From homeless veteran and addict to helping others at the Dayton VA

Editor's note: This is one of several stories of local veterans who have struggled with drug or alcohol addiction and gotten help through the Dayton VA. You can read more about all the ways the VA is working prevent and treat addiction in the Miami Valley here: What is the Dayton VA doing to combat the opioid crisis?

DAYTON — As the community employment coordinator for the Dayton VA, Michael England helps formerly homeless veterans connect with jobs and resources in the greater Dayton community.

To see him sitting in his office in a suit and tie, surrounded by professional awards and photos of his wife and daughter, you would never guess that he used to be one of them — addicted, depressed and living on the streets.

England, an Army veteran who performed logistics in support of Operation Desert Storm and other missions in the late ’80s and early ’90s, credits the Dayton Veterans Administration Medical Center with helping him overcome alcohol addiction, anxiety and depression.

“All those dreams you hear about … they’ve come true for me,” England said.

A decade ago, he said he didn’t believe he was eligible for veterans benefits because he’d never been deployed in combat.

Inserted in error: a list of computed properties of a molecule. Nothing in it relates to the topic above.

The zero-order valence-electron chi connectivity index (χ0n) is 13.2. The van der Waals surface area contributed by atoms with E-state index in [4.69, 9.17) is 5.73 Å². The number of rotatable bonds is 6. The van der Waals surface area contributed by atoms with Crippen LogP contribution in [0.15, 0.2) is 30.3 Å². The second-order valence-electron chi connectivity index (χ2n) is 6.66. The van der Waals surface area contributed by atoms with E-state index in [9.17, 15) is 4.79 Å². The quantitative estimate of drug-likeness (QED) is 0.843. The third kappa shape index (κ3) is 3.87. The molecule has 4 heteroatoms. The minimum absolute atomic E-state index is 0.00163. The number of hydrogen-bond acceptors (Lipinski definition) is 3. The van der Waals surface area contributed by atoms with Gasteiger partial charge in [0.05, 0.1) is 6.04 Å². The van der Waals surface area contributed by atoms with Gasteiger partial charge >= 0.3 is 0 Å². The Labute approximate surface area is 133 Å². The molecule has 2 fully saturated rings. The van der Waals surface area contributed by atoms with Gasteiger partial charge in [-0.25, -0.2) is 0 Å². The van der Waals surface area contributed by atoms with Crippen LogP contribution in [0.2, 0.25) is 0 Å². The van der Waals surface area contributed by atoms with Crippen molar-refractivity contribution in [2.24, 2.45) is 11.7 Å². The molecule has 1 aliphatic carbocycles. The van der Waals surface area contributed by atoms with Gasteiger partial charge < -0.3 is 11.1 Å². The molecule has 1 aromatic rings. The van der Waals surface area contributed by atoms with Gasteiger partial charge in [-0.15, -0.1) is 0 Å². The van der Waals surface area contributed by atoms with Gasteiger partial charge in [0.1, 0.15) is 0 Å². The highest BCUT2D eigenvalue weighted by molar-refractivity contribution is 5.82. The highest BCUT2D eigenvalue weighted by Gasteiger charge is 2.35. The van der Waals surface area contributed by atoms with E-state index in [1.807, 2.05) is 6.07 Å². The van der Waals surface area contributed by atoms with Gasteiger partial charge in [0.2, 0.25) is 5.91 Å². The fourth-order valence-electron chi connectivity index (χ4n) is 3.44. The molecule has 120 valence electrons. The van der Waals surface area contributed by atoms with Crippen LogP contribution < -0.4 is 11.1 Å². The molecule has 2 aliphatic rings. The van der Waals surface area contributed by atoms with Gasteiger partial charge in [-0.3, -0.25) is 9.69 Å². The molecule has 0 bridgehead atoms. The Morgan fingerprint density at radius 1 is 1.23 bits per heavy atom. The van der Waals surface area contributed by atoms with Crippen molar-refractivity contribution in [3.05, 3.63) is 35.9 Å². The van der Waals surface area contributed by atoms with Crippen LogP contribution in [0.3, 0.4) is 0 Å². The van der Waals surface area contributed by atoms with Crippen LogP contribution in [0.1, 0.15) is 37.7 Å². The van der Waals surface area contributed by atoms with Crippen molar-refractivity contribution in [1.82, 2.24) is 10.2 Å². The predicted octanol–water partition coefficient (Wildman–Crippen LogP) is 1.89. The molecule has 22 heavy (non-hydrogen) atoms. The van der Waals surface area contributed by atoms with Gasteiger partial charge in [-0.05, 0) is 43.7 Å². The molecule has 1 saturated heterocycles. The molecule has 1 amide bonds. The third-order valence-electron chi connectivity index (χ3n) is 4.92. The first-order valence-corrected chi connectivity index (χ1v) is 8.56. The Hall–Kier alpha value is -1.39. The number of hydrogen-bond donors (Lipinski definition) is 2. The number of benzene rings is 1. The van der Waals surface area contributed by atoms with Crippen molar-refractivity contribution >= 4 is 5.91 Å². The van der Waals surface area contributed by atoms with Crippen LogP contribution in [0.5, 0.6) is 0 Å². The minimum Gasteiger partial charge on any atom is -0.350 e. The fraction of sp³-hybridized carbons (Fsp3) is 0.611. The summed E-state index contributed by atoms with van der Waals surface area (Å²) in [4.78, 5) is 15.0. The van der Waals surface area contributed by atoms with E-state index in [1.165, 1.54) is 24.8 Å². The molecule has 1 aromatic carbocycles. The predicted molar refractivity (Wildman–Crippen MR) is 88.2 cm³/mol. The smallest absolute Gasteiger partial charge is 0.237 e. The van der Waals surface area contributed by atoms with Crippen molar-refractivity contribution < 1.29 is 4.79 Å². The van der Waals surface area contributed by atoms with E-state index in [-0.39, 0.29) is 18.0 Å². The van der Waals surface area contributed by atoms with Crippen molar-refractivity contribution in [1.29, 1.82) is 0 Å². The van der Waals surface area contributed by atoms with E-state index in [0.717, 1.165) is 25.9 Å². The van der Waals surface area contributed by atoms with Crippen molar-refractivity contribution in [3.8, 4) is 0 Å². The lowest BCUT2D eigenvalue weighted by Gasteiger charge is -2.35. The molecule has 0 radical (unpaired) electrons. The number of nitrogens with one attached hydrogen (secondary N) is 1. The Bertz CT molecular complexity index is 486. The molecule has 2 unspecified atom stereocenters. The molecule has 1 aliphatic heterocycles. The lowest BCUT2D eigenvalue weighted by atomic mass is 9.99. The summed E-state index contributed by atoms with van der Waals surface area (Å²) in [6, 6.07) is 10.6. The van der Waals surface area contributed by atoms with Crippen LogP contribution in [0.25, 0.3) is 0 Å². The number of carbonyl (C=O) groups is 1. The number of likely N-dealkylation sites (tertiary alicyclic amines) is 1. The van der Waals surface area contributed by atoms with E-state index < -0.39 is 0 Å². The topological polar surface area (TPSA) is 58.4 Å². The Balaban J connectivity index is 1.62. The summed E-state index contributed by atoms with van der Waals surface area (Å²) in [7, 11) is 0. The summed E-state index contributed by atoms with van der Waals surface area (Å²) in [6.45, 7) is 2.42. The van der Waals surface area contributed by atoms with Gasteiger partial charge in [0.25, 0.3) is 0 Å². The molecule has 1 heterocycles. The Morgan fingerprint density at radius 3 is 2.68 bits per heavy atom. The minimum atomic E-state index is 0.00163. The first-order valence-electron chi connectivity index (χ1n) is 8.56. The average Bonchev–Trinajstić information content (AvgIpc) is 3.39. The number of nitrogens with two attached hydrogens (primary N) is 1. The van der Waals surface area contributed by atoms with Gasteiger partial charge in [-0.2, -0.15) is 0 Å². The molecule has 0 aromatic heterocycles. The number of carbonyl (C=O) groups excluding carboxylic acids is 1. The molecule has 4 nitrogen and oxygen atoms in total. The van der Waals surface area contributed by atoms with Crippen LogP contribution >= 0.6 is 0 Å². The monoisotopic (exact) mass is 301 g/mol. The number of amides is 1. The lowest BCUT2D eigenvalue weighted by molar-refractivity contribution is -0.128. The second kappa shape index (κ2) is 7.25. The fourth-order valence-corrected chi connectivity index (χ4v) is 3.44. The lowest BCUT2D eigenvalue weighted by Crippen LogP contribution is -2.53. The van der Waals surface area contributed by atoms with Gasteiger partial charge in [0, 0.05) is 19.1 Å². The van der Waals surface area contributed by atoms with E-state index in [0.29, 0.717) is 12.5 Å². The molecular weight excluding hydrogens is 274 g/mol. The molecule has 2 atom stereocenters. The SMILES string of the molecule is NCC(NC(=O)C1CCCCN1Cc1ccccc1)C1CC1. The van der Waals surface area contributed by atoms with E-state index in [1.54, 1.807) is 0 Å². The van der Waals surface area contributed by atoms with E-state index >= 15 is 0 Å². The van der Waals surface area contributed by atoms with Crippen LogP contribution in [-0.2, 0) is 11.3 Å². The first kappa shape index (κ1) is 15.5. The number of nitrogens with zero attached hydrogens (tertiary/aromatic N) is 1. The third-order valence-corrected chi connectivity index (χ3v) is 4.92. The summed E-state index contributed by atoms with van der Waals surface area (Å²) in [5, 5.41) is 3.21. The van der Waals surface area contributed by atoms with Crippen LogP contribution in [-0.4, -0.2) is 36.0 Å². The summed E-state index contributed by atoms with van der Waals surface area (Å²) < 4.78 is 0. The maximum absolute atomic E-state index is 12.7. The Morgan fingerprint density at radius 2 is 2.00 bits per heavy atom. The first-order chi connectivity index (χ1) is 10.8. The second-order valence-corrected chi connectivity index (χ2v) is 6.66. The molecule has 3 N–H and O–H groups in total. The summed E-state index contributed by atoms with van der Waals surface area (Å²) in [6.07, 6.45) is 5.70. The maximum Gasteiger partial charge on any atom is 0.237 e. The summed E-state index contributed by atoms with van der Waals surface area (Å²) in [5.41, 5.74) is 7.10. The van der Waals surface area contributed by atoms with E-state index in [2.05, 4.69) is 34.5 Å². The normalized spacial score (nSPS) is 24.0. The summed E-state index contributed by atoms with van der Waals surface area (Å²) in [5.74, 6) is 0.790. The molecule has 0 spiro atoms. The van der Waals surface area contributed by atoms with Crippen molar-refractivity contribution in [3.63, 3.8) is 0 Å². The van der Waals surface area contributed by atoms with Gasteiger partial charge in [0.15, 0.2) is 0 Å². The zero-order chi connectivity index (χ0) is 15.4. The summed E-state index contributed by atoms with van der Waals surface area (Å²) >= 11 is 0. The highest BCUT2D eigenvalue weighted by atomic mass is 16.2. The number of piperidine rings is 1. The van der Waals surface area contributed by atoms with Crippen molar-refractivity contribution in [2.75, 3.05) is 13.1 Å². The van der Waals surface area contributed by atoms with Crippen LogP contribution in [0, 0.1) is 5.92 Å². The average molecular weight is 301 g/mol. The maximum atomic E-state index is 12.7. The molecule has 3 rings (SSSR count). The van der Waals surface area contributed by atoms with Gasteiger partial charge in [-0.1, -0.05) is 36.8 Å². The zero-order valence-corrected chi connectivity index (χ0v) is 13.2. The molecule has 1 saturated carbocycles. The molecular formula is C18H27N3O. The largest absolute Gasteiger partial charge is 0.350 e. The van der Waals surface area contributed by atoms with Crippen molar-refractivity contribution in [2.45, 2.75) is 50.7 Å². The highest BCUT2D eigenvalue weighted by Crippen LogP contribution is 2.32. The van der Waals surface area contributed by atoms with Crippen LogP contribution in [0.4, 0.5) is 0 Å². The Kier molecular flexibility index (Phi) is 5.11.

“I was from a rural area — Findlay, Ohio,” he said. “I didn’t know anything about the VA system.”

After the Army he’d held down a steady job for 13 years. But as his mental health deteriorated, he went from couch surfing with friends to living in his car to being on the street.

“And I was a person who worked my whole life,” England said. “It’s just the alcohol, anxiety, depression took its toll on me where I couldn’t cope.”

He became suicidal, and that’s when friends and family reached out to a local hospital for help, then the Dayton VA, where he transferred for a 28-day rehab program. He ended up staying at the VA for a total of eight months, including rehab and enrollment in the employment program for homeless veterans that he now helps run.

England, 50, said it helped him to have other veterans in his support groups because they could all relate to each other. But they also sought out 12-step meetings outside the campus because they knew it was important to test their sobriety in the real world. The VA campus is completely dry.

“I was lucky enough to have three or four other veterans really supporting each other,” he said.


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